1950-1967: The Silver Age and the Death of Walt Disney

Disney’s Silver Age, also known as the Restoration Age saw the return of many of the trends set forth by the Golden Age of Disney. Films released during this time include Cinderella, Alice in Wonderland, Peter Pan, Lady and the Tramp, Sleeping Beauty, One Hundred and One Dalmatians, The Sword in the Stone, and The Jungle Book. What made these films distinct from its predecessors was the use of more ornate backgrounds and softer colors. Furthermore, the Silver Age also saw the use of lighter themes balanced with more complex characters, creating many of the well-known characters that are still considered fan-favorites today. The Jungle Book was the last film that Walt himself worked on before his death in 1966, and the movie’s release marked the end of the Silver Age

1970-1988: The Dark Age and the Decline of Disney

Hope you guys have a flashlight ‘cos we’re about to enter a dark place, or rather a dark age (see what I did there?). The Dark Age of Disney, also known as the Bronze Age, saw Disney Studios struggle to find their footing without Walt there to hold the reins. This was a time of trial-and-error in which the animators shied away from traditional storytelling tropes seen in the Golden and Silver Ages and instead shifted toward darker and more secular stories. Films released during this time include The Aristocats, Robin Hood, The Many Adventures of Winnie the Pooh, The Rescuers, The Fox and the Hound, The Black Cauldron, The Great Mouse Detective, and Oliver and Company. With the exception of The Great Mouse Detective, which was both critically and commercially successful, most of these films only received little success, with The Black Cauldron being a box office flop. These films lacked Walt’s imagination and were criticized for only being intended to bring in money. The greatest criticism of these films was their departure from traditional animation and their use xerography. This saved both time and money, allowing animators to directly print their drawings onto cells. However, this process did have its limits and initially only black lines were possible using this method. As a result, films during this era are known as “Scratchy Films” because of the heavy black lines in their animation. While these films weren’t initially successful upon release, many have gone on to become cult classics. Also, the Disney Dark Age helped set the foundation for the pinnacle of Disney animation

1989-199: The Disney Renaissance and Birth of the Millennials

If you’re a millennial like me, then most of your favorite Disney moments and films likely come from the Disney Renaissance. The Disney Renaissance saw a return to the musical fairy-tale storytelling seen in the Golden and Silver Age while at the same time expanding on many of the themes and techniques introduced in the Bronze Age. Films released during this time include The Little Mermaid, The Rescuers Down Under, Beauty and the Beast, Aladdin, The Lion King, Pocahontas, The Hunchback of Notre Dame, Hercules, Mulan, and Tarzan. These films were also the first films that Howard Ashman and Alan Menken worked on, both of whom are key elements to Disney’s musical success. The films during this time also had many important themes that would influence the current views of millennials; Beauty and the Beast and The Hunchback of Notre Dame taught us not to judge people by their appearances; Mulan and Hercules taught us the importance of making sacrifices; and Aladdin taught us that there’s nothing wrong with being ourselves and that the circumstances of our birth don’t have to dictate who we grow up to be.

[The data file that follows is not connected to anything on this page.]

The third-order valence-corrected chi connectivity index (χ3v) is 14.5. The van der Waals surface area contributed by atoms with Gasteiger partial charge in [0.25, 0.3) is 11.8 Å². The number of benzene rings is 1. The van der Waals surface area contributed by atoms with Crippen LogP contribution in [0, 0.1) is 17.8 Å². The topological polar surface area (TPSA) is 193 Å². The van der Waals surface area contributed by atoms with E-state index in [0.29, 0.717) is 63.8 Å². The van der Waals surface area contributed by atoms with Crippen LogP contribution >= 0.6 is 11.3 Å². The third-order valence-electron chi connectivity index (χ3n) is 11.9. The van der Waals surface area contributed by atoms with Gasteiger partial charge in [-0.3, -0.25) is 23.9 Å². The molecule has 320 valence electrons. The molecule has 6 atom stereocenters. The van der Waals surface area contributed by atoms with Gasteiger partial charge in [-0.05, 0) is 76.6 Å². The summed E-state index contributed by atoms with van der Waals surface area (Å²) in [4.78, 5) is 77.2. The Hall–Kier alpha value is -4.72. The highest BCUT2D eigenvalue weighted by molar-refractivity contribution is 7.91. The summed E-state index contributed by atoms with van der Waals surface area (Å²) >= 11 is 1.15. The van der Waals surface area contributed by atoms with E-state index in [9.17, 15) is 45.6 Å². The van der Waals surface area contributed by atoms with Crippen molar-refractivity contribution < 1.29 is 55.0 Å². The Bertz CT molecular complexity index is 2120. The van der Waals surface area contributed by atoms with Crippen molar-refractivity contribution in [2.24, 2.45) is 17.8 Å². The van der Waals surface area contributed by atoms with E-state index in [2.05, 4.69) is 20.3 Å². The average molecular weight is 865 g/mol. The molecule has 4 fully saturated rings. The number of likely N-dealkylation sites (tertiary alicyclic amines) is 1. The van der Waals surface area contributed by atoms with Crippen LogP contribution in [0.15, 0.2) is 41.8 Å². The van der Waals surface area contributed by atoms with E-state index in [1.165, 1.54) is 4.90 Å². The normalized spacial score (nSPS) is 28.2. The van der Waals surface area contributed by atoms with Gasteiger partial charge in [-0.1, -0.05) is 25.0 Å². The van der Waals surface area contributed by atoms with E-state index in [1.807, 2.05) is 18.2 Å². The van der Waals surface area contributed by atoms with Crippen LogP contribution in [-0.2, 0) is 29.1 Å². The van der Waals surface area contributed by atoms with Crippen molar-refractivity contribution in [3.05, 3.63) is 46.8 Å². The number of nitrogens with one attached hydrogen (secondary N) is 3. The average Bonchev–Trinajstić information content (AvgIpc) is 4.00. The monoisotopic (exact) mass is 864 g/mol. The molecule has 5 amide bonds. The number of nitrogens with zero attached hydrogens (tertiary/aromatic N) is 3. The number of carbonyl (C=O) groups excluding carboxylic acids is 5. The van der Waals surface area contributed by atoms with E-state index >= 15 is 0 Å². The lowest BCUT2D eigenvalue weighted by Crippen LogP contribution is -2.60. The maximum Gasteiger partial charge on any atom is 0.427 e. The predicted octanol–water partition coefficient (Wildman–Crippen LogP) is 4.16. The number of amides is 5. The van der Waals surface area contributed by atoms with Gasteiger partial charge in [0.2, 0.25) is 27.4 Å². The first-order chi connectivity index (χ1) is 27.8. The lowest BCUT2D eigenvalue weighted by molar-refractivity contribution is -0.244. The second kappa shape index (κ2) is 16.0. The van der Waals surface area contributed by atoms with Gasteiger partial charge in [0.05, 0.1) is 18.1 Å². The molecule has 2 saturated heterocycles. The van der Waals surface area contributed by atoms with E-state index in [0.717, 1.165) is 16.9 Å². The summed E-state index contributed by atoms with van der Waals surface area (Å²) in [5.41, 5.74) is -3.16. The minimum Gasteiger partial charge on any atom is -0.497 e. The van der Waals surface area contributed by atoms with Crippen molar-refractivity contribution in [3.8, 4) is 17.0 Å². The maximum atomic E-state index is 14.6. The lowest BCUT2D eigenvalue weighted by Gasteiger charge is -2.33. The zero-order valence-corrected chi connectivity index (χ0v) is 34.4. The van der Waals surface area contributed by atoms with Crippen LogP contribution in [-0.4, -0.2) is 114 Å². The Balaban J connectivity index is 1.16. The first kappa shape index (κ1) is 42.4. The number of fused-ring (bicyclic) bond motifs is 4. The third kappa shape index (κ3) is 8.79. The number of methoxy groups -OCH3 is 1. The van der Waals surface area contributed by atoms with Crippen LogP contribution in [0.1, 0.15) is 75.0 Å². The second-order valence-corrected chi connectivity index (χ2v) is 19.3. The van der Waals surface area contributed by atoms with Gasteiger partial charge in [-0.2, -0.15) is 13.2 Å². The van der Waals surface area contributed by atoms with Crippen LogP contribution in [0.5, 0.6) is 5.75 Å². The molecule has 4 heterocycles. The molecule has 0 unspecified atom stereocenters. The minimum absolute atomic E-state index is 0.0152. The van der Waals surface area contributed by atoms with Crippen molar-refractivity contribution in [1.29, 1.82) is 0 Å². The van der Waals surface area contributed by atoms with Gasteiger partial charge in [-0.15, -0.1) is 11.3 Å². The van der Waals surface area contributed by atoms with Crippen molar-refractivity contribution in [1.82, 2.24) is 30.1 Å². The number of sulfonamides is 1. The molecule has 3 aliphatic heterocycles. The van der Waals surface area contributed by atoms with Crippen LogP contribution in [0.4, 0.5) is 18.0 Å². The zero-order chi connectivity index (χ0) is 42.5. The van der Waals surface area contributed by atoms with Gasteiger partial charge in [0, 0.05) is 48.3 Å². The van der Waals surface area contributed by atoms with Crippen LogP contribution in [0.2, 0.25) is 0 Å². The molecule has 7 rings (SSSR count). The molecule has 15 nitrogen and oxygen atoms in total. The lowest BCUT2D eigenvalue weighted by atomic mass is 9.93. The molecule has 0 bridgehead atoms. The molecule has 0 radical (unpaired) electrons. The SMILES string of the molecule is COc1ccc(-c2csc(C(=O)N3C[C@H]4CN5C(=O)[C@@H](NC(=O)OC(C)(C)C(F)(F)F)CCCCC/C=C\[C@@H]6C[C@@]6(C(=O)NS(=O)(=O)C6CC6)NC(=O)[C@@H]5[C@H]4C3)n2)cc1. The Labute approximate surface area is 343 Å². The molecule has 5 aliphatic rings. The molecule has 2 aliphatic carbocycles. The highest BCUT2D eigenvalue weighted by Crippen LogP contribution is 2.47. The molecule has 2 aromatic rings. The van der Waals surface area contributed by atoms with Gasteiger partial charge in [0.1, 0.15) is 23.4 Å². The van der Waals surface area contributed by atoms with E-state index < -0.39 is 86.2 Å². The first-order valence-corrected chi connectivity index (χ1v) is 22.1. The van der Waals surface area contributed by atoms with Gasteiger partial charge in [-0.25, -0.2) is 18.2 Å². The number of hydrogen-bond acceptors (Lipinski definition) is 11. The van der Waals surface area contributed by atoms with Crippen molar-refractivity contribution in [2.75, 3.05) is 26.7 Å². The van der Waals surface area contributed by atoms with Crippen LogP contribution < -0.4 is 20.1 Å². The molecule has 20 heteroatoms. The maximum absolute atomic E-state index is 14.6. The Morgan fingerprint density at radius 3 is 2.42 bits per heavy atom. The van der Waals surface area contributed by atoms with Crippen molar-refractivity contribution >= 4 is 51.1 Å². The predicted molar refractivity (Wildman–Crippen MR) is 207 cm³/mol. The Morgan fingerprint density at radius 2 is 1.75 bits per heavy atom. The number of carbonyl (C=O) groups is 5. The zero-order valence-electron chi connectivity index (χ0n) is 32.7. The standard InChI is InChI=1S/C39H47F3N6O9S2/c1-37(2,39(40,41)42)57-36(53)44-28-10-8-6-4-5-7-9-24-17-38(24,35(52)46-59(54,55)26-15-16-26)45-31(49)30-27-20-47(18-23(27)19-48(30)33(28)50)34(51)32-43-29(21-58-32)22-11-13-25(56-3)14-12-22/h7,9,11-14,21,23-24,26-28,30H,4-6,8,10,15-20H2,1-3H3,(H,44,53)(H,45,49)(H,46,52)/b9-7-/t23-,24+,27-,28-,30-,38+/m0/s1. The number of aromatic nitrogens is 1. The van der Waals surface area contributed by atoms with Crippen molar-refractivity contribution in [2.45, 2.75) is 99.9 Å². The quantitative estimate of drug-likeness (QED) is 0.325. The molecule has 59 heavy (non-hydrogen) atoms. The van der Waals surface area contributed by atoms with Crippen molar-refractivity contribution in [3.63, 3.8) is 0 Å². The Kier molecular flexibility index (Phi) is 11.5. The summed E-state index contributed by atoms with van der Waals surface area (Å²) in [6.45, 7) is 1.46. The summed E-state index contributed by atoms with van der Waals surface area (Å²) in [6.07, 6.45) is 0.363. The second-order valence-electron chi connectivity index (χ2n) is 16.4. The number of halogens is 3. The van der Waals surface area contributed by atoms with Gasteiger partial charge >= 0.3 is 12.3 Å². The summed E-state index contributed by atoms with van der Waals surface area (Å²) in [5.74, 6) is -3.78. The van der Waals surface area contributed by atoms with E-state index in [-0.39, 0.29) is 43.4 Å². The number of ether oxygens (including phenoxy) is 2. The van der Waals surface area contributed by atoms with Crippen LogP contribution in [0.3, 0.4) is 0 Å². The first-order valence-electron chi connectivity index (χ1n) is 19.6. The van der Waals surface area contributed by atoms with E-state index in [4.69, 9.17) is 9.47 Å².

2000-2009: Post-Renaissance Era

Also known as the Second Dark Age, the Post-Renaissance Era was unique in that whereas previous eras were marked with having a common theme about them, this era was defined as a time in which Disney tried their hands at new methods in storytelling, similar to the Bronze Age. Films from this time include Fantasia 2000, Dinosaur, The Emperor's New Groove, Atlantis: The Lost Empire, Lilo and Stitch, Treasure Planet, Brother Bear, Home on the Range, Chicken Little, Meet the Robinsons, and Bolt. These films explored new storytelling elements marketed towards kids and more mature themes marketed towards the kids that had grown up during the Disney Renaissance that were now teenagers and young adults. While Lilo and Stitch was a commercial success, spawning several sequels and a T.V. show, most of the other films released during this time only received moderate success. This was in part due to the fact that they also had to contend with huge movie franchises like Harry Potter and Lord of the Rings. Despite not doing as well as their predecessors, the films released during the Second Dark Age are well known for their innovation. Dinosaur was the first Disney film that used CGI animation, which would become a popular element of this era’s successor.